Visual approach slope indicator (VASI) lights are a system used to provide slope guidance during the visual stage of the approach. They will assist pilots to maintain a stable descent path down to the runway surface for the flare and landing.
A typical two-bar VASI system has two wing bar single lights, one above the other, which are positioned at the side of the runway, usually at 300 m from the approach threshold. A duplicated set is positioned on the opposite side of the runway. This is sometimes known as the red-white system because the colors seen by the pilot tell him or her if he or she is right on slope, too high, or too low as follows:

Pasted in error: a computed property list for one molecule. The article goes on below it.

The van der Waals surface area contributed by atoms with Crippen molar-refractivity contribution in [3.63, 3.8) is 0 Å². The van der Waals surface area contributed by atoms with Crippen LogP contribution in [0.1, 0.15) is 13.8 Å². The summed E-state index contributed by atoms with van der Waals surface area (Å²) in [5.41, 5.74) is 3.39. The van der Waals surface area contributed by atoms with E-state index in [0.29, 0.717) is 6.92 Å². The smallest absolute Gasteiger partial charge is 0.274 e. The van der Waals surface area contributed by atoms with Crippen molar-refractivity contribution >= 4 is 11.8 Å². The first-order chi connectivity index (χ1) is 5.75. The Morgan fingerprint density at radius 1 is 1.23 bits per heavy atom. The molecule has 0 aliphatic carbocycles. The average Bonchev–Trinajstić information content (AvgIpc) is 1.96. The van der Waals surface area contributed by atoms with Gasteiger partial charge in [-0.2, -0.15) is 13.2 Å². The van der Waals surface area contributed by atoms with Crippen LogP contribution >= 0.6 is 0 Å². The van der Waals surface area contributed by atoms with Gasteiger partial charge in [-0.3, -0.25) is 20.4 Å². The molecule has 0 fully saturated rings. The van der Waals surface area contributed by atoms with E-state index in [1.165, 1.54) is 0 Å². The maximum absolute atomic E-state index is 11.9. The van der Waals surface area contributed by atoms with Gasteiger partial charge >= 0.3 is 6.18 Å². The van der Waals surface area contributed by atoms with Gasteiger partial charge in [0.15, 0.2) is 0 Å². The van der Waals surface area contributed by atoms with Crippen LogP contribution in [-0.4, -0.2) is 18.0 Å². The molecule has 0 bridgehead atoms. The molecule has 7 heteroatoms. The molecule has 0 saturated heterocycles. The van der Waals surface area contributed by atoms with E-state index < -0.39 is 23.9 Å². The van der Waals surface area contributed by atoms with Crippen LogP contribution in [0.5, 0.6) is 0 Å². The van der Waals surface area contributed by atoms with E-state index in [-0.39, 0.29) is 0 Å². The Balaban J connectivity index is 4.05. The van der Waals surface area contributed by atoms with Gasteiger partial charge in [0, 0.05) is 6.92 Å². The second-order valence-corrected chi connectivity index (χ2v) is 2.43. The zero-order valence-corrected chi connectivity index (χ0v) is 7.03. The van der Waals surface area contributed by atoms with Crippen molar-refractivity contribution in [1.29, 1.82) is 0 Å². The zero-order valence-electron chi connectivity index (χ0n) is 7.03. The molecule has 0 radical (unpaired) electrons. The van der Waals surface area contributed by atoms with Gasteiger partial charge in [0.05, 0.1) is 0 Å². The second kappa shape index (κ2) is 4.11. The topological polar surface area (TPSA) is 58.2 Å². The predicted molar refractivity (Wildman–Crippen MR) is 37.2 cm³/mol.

• All bars white = high on the slope
• Near bars white and the far bars red = right on slope
• All bars red = low on the slope
This has an extra wing bar single light further down the runway to assist pilots of larger aircraft, such as the B747. This is so because the guidance given by VASIs depends on the position of the pilot’s eyes. Because the wheels of a large aircraft are much further below the pilot’s eyes, it is essential that his or her eyes follow a parallel but higher slope to ensure adequate clearance over the runway threshold. Pilots of large aircraft should use the second and third wing bar lights and ignore the first, whereas pilots of smaller aircraft should use the two nearer wing bar lights and ignore the third furthest. The red-white guidance system is the same as the two-bar VASI system.